When people include your brand name in their search, it’s a sign that people like how you handle a topic. So, they’re telling Google or whatever search engine, “I want to see what XXX has to say, so please, do me a favor and bring their page, t for thanks.” 

#3. You prioritize quality 

If you have to choose between the quality of your posts over quantity, you will choose quality

Well done, you’re doing content writing right. 

Yes, quantity matters because you need people and search engines to trust you and improve your authority. You’ll earn trust when proven you can teach or write well about one thing.

But when it comes to priorities, quality should be your priority. One quality content is a better authority building than a thousand mediocre content. 

#4. Some people don’t like your content

This is marketing. And if you’re extremely doing content right, your competitors should dislike what you’re doing. It’s normal.

You can’t sell products to everyone, either. For example, some people will choose hotels over Airbnb. Twitter over Facebook. HBO over Netflix. 

Each brand attends to its audience as best as it can.

The ones who get loyal audiences and active communities do it by classifying who they want and ignoring what the outside ‘noises’ are saying. They treat their patriots right.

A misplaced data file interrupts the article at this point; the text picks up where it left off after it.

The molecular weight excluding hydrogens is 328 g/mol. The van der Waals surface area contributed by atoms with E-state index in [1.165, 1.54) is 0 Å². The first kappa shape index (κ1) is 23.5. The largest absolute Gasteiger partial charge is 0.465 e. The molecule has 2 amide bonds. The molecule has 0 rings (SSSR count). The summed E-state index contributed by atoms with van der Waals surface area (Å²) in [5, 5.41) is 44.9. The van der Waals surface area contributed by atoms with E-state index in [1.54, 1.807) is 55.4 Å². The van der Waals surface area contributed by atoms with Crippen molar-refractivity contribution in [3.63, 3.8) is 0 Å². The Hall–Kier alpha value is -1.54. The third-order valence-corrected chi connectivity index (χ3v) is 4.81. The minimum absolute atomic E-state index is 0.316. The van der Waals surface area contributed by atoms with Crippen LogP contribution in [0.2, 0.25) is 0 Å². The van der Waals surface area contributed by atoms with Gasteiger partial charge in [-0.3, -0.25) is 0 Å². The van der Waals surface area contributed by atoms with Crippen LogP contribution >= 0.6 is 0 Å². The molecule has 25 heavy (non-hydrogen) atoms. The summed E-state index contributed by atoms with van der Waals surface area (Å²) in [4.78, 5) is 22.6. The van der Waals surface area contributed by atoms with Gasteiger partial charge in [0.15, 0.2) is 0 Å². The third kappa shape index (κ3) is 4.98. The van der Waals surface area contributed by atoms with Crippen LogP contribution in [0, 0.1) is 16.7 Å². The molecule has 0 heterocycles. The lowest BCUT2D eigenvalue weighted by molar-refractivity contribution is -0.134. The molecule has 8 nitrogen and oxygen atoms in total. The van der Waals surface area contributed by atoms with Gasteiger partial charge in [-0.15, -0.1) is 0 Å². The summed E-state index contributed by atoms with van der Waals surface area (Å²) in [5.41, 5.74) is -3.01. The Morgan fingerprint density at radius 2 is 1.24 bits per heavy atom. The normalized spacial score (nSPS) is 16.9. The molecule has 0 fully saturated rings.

The first time I saw paywalls on The New Yorker, Atlantic, and Business Insider, I  was angry. It was years ago, but I understand now. 

If you want to make money or sell a product, you have to appeal to the right people interested in paying.

This is business. 

Want to make sales? You have to be ready to choose your friends and ignore your enemies. 

#5. You tried everything and then found your path

Whether starting a blog, a newsletter, or a social media account, you must define your path. Your audience should see why you’re different. So why should they pay attention to what you write and not the other brand?

(This is relative. If you want to game Search engines and make quick money, this point is not that good for you.) 

But for brands who want to build trust and authority, being different and remarkable is a must. 

Remember my example of content you can only find behind paywalls – The Atlantic, New Yorker, etc. Imagine if those contents are similar to what everyone else is creating. Why will anyone pay a brand that puts such content behind a paywall? What is content writing to you?

The answer:

  • Quality (that can’t be found anywhere else)
  • Originality (that can’t be found anywhere else)
  • The style (that’s different)

#6. You’re maximizing your content reach

People won’t find your content if it is hidden in a vacuum. So you need a strategy that takes your content to your audience.